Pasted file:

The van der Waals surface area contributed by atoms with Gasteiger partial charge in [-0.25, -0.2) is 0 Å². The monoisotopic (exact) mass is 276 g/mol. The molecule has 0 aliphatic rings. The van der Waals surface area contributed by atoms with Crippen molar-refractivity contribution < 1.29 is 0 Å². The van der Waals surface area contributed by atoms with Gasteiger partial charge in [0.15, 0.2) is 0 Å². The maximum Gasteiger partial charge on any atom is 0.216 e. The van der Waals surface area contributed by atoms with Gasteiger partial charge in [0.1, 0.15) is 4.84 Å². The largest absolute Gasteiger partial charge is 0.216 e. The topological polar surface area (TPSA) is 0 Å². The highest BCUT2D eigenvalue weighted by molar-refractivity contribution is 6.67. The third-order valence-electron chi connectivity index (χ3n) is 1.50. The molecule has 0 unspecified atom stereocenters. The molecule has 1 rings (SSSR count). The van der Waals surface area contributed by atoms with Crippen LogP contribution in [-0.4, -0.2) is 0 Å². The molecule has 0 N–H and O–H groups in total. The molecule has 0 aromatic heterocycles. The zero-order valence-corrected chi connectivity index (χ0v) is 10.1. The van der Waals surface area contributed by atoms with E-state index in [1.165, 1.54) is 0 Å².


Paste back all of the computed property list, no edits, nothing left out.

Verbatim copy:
The van der Waals surface area contributed by atoms with Gasteiger partial charge in [-0.25, -0.2) is 0 Å². The monoisotopic (exact) mass is 276 g/mol. The molecule has 0 aliphatic rings. The van der Waals surface area contributed by atoms with Crippen molar-refractivity contribution < 1.29 is 0 Å². The van der Waals surface area contributed by atoms with Gasteiger partial charge in [0.15, 0.2) is 0 Å². The maximum Gasteiger partial charge on any atom is 0.216 e. The van der Waals surface area contributed by atoms with Gasteiger partial charge in [0.1, 0.15) is 4.84 Å². The largest absolute Gasteiger partial charge is 0.216 e. The topological polar surface area (TPSA) is 0 Å². The highest BCUT2D eigenvalue weighted by molar-refractivity contribution is 6.67. The third-order valence-electron chi connectivity index (χ3n) is 1.50. The molecule has 0 unspecified atom stereocenters. The molecule has 1 rings (SSSR count). The van der Waals surface area contributed by atoms with Crippen LogP contribution in [-0.4, -0.2) is 0 Å². The molecule has 0 N–H and O–H groups in total. The molecule has 0 aromatic heterocycles. The zero-order valence-corrected chi connectivity index (χ0v) is 10.1. The van der Waals surface area contributed by atoms with E-state index in [1.165, 1.54) is 0 Å².